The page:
As a holiday gift to all my loyal readers, I present the final chapter of my guide to strategic marketing. This piece focuses on the elements that make up a strategic marketing plan, and how to think about each of them. As with the other pieces, I hope you find it helpful as you plan for 2014.
(As a side-note stay tuned to this space for plenty of excitement in 2014.)
And now, without further ado, I present:
A Guide to Strategic Marketing – Part 3: The Elements of a Strategic Marketing Plan
Goals and Objectives:
Start your strategic marketing plan by defining your business goals and establishing your marketing objectives. These two elements may seem the same, but in fact are quite different when it comes to developing a strategic marketing plan.
Goals are a quantifiable metric that ties directly into your business. A goal is finding 100 new members. Or selling 35 products. Or building a database of 1,000 new names. Goals are easily measurable because they are based on the numbers that will help your organization grow and succeed.
Objectives are qualitative measures that are driven by marketing. An objective is building customer loyalty. Or enhancing a brand reputation. Or developing new partnerships. Objectives aren’t as easily measured because they typically don’t deliver themselves as obvious numerical values. Objectives must be measured by research, surveys or interviews. Succeeding in your objectives should translate into achieving your goals. But they aren’t the same thing.
Start your strategic marketing plan by first defining your business goals and then establishing corresponding marketing objectives.
Once you’ve defined your goals and objectives, how are you going to accomplish them? That’s the purpose of your strategies. It’s important to differentiate strategies from tactics. Radio isn’t a strategy, it’s a tactic. Building a brand by reaching a wide audience with a compelling competitive message is a strategy. Think broadly when developing your strategies, and (when possible) try to tie a strategy into multiple goals and objectives.
It’s likely that you will want to develop multiple marketing strategies as part of your plan. Be sure to prioritize them, and that you have the necessary resources allocated to accomplish them. Most organizations should rely on no more than 3 to 5 marketing strategies in a given year. By focusing your efforts on those strategies most likely to achieve your goals and objectives, your organization is that much more likely to achieve them.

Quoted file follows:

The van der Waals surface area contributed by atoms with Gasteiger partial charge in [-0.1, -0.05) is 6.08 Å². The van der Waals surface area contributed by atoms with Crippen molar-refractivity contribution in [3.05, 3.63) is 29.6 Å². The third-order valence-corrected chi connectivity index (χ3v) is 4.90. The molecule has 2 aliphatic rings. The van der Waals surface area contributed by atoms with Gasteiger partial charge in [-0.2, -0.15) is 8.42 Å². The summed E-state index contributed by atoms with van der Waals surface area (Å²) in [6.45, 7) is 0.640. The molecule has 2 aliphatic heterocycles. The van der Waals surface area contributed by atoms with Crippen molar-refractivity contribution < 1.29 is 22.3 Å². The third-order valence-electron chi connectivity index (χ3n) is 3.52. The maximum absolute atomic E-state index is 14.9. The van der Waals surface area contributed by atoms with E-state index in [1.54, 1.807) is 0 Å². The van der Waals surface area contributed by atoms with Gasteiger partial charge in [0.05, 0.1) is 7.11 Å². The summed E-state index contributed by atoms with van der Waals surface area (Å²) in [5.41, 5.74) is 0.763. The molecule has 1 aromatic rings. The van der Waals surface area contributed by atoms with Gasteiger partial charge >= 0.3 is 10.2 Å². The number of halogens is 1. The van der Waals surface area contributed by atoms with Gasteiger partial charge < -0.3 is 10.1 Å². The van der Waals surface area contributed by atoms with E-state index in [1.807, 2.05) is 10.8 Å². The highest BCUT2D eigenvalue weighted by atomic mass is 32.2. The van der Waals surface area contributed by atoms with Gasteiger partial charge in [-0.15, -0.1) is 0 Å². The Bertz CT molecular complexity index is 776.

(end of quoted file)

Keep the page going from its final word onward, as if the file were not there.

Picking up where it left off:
Each strategy included in your strategic marketing plan needs to have tactics identified. These tactics are the method by which you will achieve the strategies. NOW we’re talking about radio, television, digital media, social media, direct marketing, billboards, sales collateral, grassroots events, and everything else you typically associate with a marketing campaign.
Again, when developing tactics consider your resources. National television can help build brand awareness, but if your budget is only $50,000 you’ll find it won’t get you very far. Consider the most efficient and effective ways to execute against your strategy when trying to define your tactics.
The final step of building your strategic marketing plan is developing your metrics. At the end of the day, you need to know not just if your marketing is successful overall, but what strategies and which tactics did the best job of helping you achieve your goals and objectives. Develop a system of metrics that allows your organization to quickly evaluate the success of each individual marketing channel.
The metric system used will greatly depend on your marketing plan. If you handle sales through a call-in center, unique phone numbers may be a good way to measure campaigns. If you’re driving sales online, personalized URLs or promotional codes are always recommended. If it’s social media, try unique links and structured campaign windows.
Measuring some objectives may require conducting market research. Elements like market share and brand awareness often can only be judged by working with an internal or third-party researcher. Be sure that before executing your strategic marketing plan, your organization is in agreement on the metrics by which success will be measured, and that the correct methodology has been put in place.